By Virginia State Parks staff (Ghost Dog Uploaded by AlbertHerring) [CC BY 2.0 (http://creativecommons.org/licenses/by/2.0)], via Wikimedia Commons
This is a good time of year for some speculation about what role, if any, animals in general and pets in particular might have in the afterlife. The traditional conclusion, of course, is that they have none, but until it can be shown to me that this is actually a binding Teaching of the Catholic Church, I will feel free to entertain other ideas.
Let me begin by putting forth a few thoughts and observations that can serve as the raw material for a hypothesis (though certainly not a hypothesis in any of the natural sciences).
- Ghosts are usually -- in fact almost without exception -- reported wearing clothes. Most ghost stories are pure fiction, of course, and most sightings are the result of excessive imagination or some sort of altered state of consciousness, but anyone who believes in God, angels and demons, the survival of the soul, and the final resurrection should be open to the possibility that sometimes, for reasons that may not be clear to us, the spirits of deceased humans may have some business in our world. The fact of ghosts wearing clothes, though, is frequently noted with surprise or even derision; after all, clothes are not actually a part of a living person, right? Consider, though: hair is also not living (at least above the root), and it likewise contains little DNA; hair is basically a kind of natural clothing that mammals produce for themselves. No one seems to expect ghosts, should they appear, to appear without hair or nails, so why should clothing be any different? After all, ...
- According to Peter Kreeft, though I forget in which book, it is a mistake to picture, as most people do, the body containing the soul. A more accurate picture would be the soul containing the body. In fact, Abbot Alois Wiesinger goes quite a bit farther in Occult Phenomena in the Light of Theology. Wiesinger claims that the traditional belief is that Adam had the preternatural gift to understand and control objects outside his body. He even claims that this remains possible after the Fall under certain circumstances, though he emphasizes that it is a very bad idea to attempt to extend the soul beyond the body.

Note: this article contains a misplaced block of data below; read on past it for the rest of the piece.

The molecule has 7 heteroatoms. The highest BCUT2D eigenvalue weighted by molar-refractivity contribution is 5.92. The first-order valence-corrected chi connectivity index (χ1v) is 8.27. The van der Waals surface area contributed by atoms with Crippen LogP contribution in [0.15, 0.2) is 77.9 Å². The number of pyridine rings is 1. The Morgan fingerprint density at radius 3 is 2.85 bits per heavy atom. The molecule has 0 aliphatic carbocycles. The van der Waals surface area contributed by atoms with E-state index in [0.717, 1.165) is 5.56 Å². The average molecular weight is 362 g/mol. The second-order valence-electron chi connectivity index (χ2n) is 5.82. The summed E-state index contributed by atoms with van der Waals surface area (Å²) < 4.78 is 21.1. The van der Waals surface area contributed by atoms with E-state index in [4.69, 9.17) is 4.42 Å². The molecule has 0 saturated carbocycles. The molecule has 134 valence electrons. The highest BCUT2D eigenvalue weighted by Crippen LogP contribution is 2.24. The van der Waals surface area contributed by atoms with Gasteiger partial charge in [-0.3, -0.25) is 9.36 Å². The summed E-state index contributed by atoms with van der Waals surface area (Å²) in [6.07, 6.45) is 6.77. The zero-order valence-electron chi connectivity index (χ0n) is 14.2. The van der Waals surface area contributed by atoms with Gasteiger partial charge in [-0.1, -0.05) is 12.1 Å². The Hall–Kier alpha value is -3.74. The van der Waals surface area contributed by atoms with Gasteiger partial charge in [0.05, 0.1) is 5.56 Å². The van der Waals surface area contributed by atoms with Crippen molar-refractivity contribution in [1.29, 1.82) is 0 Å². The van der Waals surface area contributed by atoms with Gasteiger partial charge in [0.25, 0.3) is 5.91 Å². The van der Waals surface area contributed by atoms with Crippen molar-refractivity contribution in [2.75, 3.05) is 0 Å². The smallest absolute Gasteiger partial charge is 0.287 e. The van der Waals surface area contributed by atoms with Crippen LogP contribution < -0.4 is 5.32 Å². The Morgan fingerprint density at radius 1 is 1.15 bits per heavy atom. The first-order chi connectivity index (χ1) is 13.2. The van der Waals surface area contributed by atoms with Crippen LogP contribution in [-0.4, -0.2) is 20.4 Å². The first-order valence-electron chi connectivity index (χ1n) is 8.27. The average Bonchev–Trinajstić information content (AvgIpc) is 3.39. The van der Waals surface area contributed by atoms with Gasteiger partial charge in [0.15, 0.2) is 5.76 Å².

- Back to reported ghosts. One thing that stands out is that although animal ghosts are reported, they are almost always the ghosts of pets or of working animals (mostly horses, especially when ridden by a human ghost or pulling a ghostly wagon or carriage). Wild animals and food animals seem not to leave ghosts. The obvious objection is that if ghosts are the effect of psychological biases, or even disorders, it makes sense that we would most often see as ghosts the animals we interact with while they are alive; once again, I assume there is more to the story than that, though. Also, I have to exclude "animals" that are believed to be demonic manifestations -- hell hounds, the Black Shuck, etc.
- Finally, animals that become cherished pets often behave in ways that are surprising for animals. Part of this surprise is no doubt due to the inadequate credit we give animals -- wild elephants and chimps have been observed to grieve the death of family members, for example -- but again, nearly every culture has stories of dogs who guarded the graves of their masters until they themselves died. On a less dramatic level, it has often been observed that pets and their owners start to look alike, even physically; much more obvious is that they begin to act alike, at least as regards being friendly, or suspicious, or nervous, etc.
The cat is also a ghost, as the full performance makes clear.
At this point my conjecture should be fairly obvious: pets become extensions of their owners, and so they participate in some way in their owners' immortality.